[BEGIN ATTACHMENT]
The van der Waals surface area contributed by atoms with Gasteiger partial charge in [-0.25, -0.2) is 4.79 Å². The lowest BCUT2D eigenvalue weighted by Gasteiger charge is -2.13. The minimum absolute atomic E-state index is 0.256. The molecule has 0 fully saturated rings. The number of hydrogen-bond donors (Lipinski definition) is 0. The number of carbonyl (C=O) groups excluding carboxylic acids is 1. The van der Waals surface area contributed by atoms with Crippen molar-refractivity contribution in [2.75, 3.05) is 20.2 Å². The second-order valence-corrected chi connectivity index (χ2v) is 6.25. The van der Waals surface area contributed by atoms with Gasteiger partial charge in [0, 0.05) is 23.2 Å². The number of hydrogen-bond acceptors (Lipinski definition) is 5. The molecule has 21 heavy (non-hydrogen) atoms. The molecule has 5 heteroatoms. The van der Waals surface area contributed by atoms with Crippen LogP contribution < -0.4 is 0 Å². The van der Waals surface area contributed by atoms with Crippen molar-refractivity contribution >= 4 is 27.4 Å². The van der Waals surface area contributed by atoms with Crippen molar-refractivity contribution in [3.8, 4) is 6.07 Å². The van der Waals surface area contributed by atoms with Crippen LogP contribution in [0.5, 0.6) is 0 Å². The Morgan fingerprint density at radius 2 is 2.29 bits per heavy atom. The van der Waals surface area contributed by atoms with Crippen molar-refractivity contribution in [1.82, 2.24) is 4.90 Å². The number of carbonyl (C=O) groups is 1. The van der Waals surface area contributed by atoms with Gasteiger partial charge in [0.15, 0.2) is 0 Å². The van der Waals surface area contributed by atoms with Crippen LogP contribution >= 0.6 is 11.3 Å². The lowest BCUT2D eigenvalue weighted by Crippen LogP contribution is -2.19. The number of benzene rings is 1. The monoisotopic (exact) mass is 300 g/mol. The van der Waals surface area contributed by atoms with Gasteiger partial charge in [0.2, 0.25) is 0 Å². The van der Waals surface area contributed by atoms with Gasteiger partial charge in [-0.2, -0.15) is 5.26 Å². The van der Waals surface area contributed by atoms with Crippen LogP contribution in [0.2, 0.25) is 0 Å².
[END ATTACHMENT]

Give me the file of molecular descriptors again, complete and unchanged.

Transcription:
The van der Waals surface area contributed by atoms with Gasteiger partial charge in [-0.25, -0.2) is 4.79 Å². The lowest BCUT2D eigenvalue weighted by Gasteiger charge is -2.13. The minimum absolute atomic E-state index is 0.256. The molecule has 0 fully saturated rings. The number of hydrogen-bond donors (Lipinski definition) is 0. The number of carbonyl (C=O) groups excluding carboxylic acids is 1. The van der Waals surface area contributed by atoms with Crippen molar-refractivity contribution in [2.75, 3.05) is 20.2 Å². The second-order valence-corrected chi connectivity index (χ2v) is 6.25. The van der Waals surface area contributed by atoms with Gasteiger partial charge in [0, 0.05) is 23.2 Å². The number of hydrogen-bond acceptors (Lipinski definition) is 5. The molecule has 21 heavy (non-hydrogen) atoms. The molecule has 5 heteroatoms. The van der Waals surface area contributed by atoms with Crippen LogP contribution < -0.4 is 0 Å². The van der Waals surface area contributed by atoms with Crippen molar-refractivity contribution >= 4 is 27.4 Å². The van der Waals surface area contributed by atoms with Crippen molar-refractivity contribution in [3.8, 4) is 6.07 Å². The van der Waals surface area contributed by atoms with Crippen LogP contribution in [0.5, 0.6) is 0 Å². The Morgan fingerprint density at radius 2 is 2.29 bits per heavy atom. The van der Waals surface area contributed by atoms with Crippen molar-refractivity contribution in [1.82, 2.24) is 4.90 Å². The number of carbonyl (C=O) groups is 1. The van der Waals surface area contributed by atoms with Gasteiger partial charge in [0.15, 0.2) is 0 Å². The van der Waals surface area contributed by atoms with Crippen LogP contribution >= 0.6 is 11.3 Å². The lowest BCUT2D eigenvalue weighted by Crippen LogP contribution is -2.19. The number of benzene rings is 1. The monoisotopic (exact) mass is 300 g/mol. The van der Waals surface area contributed by atoms with Gasteiger partial charge in [0.2, 0.25) is 0 Å². The van der Waals surface area contributed by atoms with Gasteiger partial charge in [-0.2, -0.15) is 5.26 Å². The van der Waals surface area contributed by atoms with Crippen LogP contribution in [0.2, 0.25) is 0 Å².